French health agency: Women’s health more affected by pandemic than men’s

"During the first lockdown in spring 2020, women reported a medical diagnosis of SARS-CoV-2 infection more often than men (4% vs. 3.2%),” according to the report that highlighted socio-economic factors and the social roles of women as a greater factor than health reasons. [FamVeld/SHUTTERSTOCK]

The coronavirus pandemic has affected women more than men in France in 2020, according to the national public health agency Santé Publique France, which said that women’s socioeconomic status played a greater role than purely health factors. EURACTIV France reports.

The social and gender distribution of the coronavirus during the first lockdown in the spring of 2020 was largely neglected, mainly due to lack of data, the public health agency wrote in an article of its weekly epidemiological bulletin published on Tuesday (13 July).

Based on data from the COVID-19 Barometer, a weekly internet survey of a sample of 5,000 people representative of the French population, the researchers studied the relationship between gender, employment and SARS-CoV-2 infections.

“During the first lockdown in spring 2020, women reported a medical diagnosis of SARS-CoV-2 infection more often than men (4% vs. 3.2%),” the report said, highlighting socio-economic factors and the social roles of women.

The health agency cited the high portion of women working in the healthcare sector (70%), who thus came into more frequent contact with infected patients, as a partial explanation for the higher number of cases. Within the healthcare sector, women made up 70% of the coronavirus cases. Women also make up 60% of the retail sector, another industry highly affected by the pandemic.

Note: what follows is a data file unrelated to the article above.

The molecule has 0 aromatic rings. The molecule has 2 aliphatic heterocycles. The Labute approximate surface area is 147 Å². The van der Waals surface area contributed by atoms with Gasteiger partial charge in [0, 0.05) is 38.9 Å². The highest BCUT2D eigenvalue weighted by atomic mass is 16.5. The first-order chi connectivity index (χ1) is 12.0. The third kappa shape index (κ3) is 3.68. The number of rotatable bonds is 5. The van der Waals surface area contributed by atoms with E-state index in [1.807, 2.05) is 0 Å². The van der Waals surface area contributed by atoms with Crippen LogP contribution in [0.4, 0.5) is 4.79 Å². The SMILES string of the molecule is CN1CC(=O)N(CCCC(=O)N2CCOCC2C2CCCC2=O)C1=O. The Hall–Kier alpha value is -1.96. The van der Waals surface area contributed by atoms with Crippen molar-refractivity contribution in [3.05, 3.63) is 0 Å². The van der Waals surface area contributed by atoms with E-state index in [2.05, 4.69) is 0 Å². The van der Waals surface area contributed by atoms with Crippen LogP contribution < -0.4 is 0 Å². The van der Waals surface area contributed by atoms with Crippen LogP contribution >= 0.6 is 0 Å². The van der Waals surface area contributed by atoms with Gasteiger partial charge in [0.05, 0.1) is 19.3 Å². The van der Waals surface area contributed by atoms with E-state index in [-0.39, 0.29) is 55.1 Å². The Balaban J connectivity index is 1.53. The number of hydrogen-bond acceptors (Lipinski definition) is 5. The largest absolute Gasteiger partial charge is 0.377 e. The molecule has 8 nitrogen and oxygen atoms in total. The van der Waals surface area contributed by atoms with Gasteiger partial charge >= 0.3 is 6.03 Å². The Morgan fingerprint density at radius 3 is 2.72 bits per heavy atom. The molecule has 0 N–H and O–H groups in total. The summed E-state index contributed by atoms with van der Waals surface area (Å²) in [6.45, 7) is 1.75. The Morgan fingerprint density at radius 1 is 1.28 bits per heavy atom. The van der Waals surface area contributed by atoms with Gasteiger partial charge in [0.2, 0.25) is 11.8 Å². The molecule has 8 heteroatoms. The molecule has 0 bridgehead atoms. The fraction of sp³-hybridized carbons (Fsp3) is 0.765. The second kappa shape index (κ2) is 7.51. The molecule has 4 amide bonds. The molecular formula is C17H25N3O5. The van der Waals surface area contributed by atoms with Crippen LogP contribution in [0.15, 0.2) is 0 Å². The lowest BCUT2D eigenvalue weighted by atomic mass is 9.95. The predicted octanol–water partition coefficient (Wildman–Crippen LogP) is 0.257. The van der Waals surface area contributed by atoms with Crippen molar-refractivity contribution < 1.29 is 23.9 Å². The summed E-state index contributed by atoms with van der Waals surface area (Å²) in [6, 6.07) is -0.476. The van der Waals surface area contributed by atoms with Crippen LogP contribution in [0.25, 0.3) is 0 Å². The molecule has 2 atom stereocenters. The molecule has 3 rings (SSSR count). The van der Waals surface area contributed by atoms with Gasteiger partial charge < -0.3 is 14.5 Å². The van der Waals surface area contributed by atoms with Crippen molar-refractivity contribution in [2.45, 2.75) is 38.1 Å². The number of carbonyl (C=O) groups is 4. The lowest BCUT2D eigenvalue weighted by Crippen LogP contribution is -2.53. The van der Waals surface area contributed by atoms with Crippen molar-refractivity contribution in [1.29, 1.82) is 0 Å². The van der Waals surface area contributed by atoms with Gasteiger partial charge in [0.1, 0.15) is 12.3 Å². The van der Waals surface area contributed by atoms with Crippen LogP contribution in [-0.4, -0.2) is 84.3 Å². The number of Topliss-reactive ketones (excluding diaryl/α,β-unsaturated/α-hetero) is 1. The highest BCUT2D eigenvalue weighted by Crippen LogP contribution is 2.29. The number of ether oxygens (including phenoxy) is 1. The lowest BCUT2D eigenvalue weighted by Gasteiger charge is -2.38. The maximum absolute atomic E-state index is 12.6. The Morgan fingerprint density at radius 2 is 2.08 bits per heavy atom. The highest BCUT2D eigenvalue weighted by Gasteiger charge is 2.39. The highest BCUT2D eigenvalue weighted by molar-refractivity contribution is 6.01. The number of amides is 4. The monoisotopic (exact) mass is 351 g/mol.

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Women at risk

However, the pandemic has affected women in other ways, including the aspects of gynecological care and domestic violence.

At the webinar “Learning from COVID-19 for women’s health and well-being”, organised in June by the global healthcare company Organon and the European Parliamentary Forum, speakers discussed these issues in more detail.

Neil Datta, secretary of the European Parliamentary Forum for Sexual and Reproductive Rights, warned that women in 2020 had found it increasingly difficult to access contraception and abortion facilities.

Dutch MEP Samira Rafaela of the Renew Europe group pointed to Poland restricting abortion access during the lockdown. “Some EU governments have abused the lockdown to reduce women’s fundamental rights,” she said.

The pandemic has also had an impact on pregnant women.

“Medical staff refused to do the first pregnancy consultation, spouses of pregnant women did not have access to pregnancy follow-up, and there was no access to fertility services,” commented Datta. This was compounded by the fact that pregnant women had to take the risk of giving birth in hospitals that also cared for patients with COVID-19.

Besides the virus, “women have faced violence and domestic abuse, and the disruption of dedicated services has prevented them from leaving their abusers,” said Bathylle Missika, head of the OECD Development Centre’s networks, partnerships and gender division.

According to Peggy Maguire, director-general of the European Institute of Women’s Health, “health is a biological factor but also a social one”. From a mental health perspective, women also showed more anxiety symptoms because they are more concerned about the health of their families, she added.

Most participants in the webinar stressed that data collection and financing a more equal health policy would help address such inequalities, which could even outlast the pandemic.

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[Edited by Zoran Radosavljevic]

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